Instructor(s): Blaine Baker

For graduate students, the course number is LAW5051HS.

This course satisfies the Perspective Course Requirement.

This is a survey course in Canadian Legal History, set in the late-eighteenth, nineteenth, and early- twentieth centuries. Modern legal history’s alliances with cultural, social, and economic history will be emphasized, as appropriate from one topic to the next. Following a brief historiographical and theoretical introduction to modern Anglo-American legal history, themes that will be addressed include: the initiation into (education) and expulsion from (discipline) the legal profession; shifting business structures of law practice; lawyers as architects of the state and the market; integrating aboriginal traditions into the state; judicial institutions; legal thought and literature; legal nativism; and, ethnicity and gender-based changes in the composition of the legal profession. Two, three, or four class hours may be allocated to each of those topics, contingent on their breadth, the availability of relevant reading material, and the interests of the class. This course complements others like Criminalization in Historical and Theoretical Perspective, Foundations of Legal Theory, History and Theory of the Common Law, History of Crime and Punishment, Introduction to the Civil Law Tradition, and Legal Archeology (all of which are offered from time to time), but none of those courses is a pre-requisite, co-requisite, or anti-requisite to this one.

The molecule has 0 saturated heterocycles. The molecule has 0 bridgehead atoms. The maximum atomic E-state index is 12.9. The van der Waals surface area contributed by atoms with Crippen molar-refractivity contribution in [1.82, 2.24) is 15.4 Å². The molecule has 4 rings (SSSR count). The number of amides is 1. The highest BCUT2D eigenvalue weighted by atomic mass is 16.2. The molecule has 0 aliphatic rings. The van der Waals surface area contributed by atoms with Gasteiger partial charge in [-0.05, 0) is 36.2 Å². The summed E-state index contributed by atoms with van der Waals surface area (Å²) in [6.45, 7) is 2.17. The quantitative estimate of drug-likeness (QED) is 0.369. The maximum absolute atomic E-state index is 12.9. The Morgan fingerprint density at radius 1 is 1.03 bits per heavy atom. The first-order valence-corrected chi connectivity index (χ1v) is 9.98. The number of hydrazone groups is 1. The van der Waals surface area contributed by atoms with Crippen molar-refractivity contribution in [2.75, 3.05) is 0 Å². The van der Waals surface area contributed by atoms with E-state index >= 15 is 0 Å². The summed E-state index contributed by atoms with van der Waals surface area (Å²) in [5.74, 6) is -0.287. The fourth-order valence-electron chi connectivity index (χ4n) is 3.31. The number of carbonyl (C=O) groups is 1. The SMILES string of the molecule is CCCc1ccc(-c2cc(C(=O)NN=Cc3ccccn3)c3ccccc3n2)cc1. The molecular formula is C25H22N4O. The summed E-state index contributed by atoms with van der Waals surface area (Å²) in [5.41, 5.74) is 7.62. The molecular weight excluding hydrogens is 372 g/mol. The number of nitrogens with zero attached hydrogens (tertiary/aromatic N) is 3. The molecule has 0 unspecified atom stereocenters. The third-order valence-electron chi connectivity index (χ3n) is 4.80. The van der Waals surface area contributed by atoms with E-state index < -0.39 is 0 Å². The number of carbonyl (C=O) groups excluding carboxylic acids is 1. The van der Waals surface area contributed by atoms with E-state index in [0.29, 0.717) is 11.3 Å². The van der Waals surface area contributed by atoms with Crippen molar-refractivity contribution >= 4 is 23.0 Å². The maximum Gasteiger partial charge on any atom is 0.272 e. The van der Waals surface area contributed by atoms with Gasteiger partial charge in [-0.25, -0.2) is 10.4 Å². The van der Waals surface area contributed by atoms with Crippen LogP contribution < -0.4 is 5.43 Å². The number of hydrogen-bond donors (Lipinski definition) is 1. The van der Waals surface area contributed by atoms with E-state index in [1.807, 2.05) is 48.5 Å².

Each student will be asked to write an in-term research paper from secondary sources (about 1800 words), elaborating beyond the assigned readings on one or another of the topics covered in this course and worth one-third of his or her final grade. The instructor will provide suitable guidance for those projects. Those in-term papers must be submitted by the due date for written work in the first term of the 2016-17 academic year. A twenty-four-hour take-home examination (about 3,600 words), worth two-thirds of a final grade, will also be administered at each student’s election anytime during the examination period (see University of Toronto Faculty of Law Take-home Policy for details).

At a Glance

Second Term
Perspective course



20 JD

2 Criminology students


Th: 10:30 - 12:20